Two thousand five hundred and ninety-two miles. That’s the distance between the house my mother lived in with us when I was small, and the house she lives in now. Two thousand five hundred and ninety- two miles and forty-two years. That’s the distance between then and now. Between the day she left and today.
In that distance she had two more marriages and two more divorces. One of these men was an alcoholic and they had two sons together. She worked as a crossing guard and a home health aide, moved to Arizona with her two boys, back to Massachusetts then settled in Arizona again.
In that time she did not grieve, she did not heal. Her pain is too great, too raw. Her anger towards my father so vast it could swallow her. Her grief might turn her to particles, to the dust in the desert she lives in. So she does not touch it, any of it. She cares for her pets and lives out her days with a boyfriend-I hear he’s mean. She is my broken mother.
In that time I had another mother, then another sister. In that distance I had a small handful of friends, a few laughs, some tears, wrote poetry, contained a large helping of fear and loneliness, a constant void. I had some boyfriends, some not so good for me. Something was wrong. Missing. My mother. My self.
In that time, I’ve had a marriage, a happy marriage-still do. I have daughters of my own. I am the mother now too. I may be the alienated daughter, but I am also the mother. I’ve grieved and healed and am always trying to become more whole. I want to be whole. I finally know I have the power to be; I know what to do.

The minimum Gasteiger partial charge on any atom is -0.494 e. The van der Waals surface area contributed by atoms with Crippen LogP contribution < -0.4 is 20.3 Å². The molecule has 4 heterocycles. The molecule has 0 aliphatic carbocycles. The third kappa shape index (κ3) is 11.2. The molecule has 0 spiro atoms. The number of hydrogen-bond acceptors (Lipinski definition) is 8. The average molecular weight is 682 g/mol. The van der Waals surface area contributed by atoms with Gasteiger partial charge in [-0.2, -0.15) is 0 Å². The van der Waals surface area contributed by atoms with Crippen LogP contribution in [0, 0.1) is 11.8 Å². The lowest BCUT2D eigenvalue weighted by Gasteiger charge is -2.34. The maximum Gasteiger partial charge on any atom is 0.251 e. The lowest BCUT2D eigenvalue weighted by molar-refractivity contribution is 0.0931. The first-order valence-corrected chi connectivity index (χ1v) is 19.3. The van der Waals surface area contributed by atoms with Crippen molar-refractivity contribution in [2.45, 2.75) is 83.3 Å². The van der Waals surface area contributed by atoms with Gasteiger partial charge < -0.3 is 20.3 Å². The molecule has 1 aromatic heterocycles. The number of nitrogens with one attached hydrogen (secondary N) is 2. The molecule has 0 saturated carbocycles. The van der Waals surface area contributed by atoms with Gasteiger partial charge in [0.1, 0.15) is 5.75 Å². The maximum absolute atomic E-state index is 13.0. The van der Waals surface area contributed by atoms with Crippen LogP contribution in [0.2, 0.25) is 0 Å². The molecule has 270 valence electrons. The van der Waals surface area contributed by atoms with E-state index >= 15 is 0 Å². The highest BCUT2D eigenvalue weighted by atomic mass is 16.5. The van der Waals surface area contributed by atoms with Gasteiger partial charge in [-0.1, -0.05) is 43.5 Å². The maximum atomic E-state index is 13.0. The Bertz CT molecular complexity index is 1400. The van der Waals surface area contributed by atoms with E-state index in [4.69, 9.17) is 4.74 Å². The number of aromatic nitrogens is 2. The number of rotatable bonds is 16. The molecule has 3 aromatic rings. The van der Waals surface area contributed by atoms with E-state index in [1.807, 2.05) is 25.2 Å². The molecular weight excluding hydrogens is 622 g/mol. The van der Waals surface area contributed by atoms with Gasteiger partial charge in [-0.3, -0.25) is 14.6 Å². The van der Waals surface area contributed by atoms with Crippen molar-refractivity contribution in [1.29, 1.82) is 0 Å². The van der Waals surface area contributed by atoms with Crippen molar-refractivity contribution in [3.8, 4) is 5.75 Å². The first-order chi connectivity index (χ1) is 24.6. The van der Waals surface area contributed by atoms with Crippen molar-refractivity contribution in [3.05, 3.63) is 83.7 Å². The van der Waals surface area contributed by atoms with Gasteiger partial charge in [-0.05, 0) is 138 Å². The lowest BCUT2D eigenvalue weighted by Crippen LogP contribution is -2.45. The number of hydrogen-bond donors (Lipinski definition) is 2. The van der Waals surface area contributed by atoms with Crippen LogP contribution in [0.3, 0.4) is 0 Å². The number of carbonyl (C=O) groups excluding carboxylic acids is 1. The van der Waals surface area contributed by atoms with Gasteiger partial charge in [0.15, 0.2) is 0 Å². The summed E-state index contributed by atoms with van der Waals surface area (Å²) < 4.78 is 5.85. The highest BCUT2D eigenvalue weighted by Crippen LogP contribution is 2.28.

In that distance I attempt reconnecting, then push my mother away. What would I tell my father? She is not supposed to exist for me. I gather my courage, I try again. She is despondent this time. More years go by.
Two thousand five hundred and ninety- two miles, and the harsh words I said since I saw her last, twenty years ago. Twenty years ago. The words I cannot take back. The time I cannot take back. I send one last letter.
I wanted to update you on my memoir and saw that you no longer use your email. While writing my story, I have come to learn how common parent alienation is after volatile divorces.
I was reading over some of your old letters to me and felt saddened by how poorly I handled our attempts to reconnect. I must have been angry and still very much overly concerned with my father finding out about my being in touch with you (I cannot overemphasize the degree of intimidation he instilled in me, likely beginning in toddler hood when I saw his behavior toward you, then continuing through my teens and beyond). Anyhow, you were still living in Cape Cod during most of these letters. I am rather regretful that you left Massachusetts (though I do understand the desire for warm weather, etc.) I wonder if I had handled things differently, if you might have stayed. And now to hear that you have no email and no phone makes me wonder if you are choosing to isolate.
You can always contact me if you choose to. I won’t keep writing (except for perhaps a final book update, if it is published). I hope by my writing the truth about what happened will bring you some peace of mind. There are blogs etc written by women who went through very similar situations as yourself. You are not alone.
If you have anything you want to write/add/say that you think will add clarity to the story, it is not too late to do this. If not, that’s okay too. I have a good understanding of what went on for you, thanks to our talks and letters so many years ago now.
Thanks for reading!